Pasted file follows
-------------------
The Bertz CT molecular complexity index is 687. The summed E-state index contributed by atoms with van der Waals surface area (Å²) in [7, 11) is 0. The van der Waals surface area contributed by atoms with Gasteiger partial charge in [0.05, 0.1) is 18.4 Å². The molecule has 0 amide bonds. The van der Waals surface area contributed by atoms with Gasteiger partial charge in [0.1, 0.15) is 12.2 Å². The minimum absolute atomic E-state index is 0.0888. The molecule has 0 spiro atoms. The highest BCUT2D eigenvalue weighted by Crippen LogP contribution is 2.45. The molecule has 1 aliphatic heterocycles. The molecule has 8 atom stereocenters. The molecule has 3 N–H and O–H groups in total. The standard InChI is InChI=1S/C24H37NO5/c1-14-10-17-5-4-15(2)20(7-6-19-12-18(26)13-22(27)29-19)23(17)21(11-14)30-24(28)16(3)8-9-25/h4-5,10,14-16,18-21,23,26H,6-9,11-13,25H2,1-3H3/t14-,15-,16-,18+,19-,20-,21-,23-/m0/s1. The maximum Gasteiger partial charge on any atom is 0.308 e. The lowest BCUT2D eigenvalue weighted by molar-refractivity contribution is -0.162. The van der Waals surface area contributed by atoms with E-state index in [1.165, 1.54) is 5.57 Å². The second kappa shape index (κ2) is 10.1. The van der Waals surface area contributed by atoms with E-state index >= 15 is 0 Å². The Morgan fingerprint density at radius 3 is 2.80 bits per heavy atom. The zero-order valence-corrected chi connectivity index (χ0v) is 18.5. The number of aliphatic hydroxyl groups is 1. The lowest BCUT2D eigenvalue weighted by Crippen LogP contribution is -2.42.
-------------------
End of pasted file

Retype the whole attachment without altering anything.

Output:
The Bertz CT molecular complexity index is 687. The summed E-state index contributed by atoms with van der Waals surface area (Å²) in [7, 11) is 0. The van der Waals surface area contributed by atoms with Gasteiger partial charge in [0.05, 0.1) is 18.4 Å². The molecule has 0 amide bonds. The van der Waals surface area contributed by atoms with Gasteiger partial charge in [0.1, 0.15) is 12.2 Å². The minimum absolute atomic E-state index is 0.0888. The molecule has 0 spiro atoms. The highest BCUT2D eigenvalue weighted by Crippen LogP contribution is 2.45. The molecule has 1 aliphatic heterocycles. The molecule has 8 atom stereocenters. The molecule has 3 N–H and O–H groups in total. The standard InChI is InChI=1S/C24H37NO5/c1-14-10-17-5-4-15(2)20(7-6-19-12-18(26)13-22(27)29-19)23(17)21(11-14)30-24(28)16(3)8-9-25/h4-5,10,14-16,18-21,23,26H,6-9,11-13,25H2,1-3H3/t14-,15-,16-,18+,19-,20-,21-,23-/m0/s1. The maximum Gasteiger partial charge on any atom is 0.308 e. The lowest BCUT2D eigenvalue weighted by molar-refractivity contribution is -0.162. The van der Waals surface area contributed by atoms with E-state index in [1.165, 1.54) is 5.57 Å². The second kappa shape index (κ2) is 10.1. The van der Waals surface area contributed by atoms with E-state index >= 15 is 0 Å². The Morgan fingerprint density at radius 3 is 2.80 bits per heavy atom. The zero-order valence-corrected chi connectivity index (χ0v) is 18.5. The number of aliphatic hydroxyl groups is 1. The lowest BCUT2D eigenvalue weighted by Crippen LogP contribution is -2.42.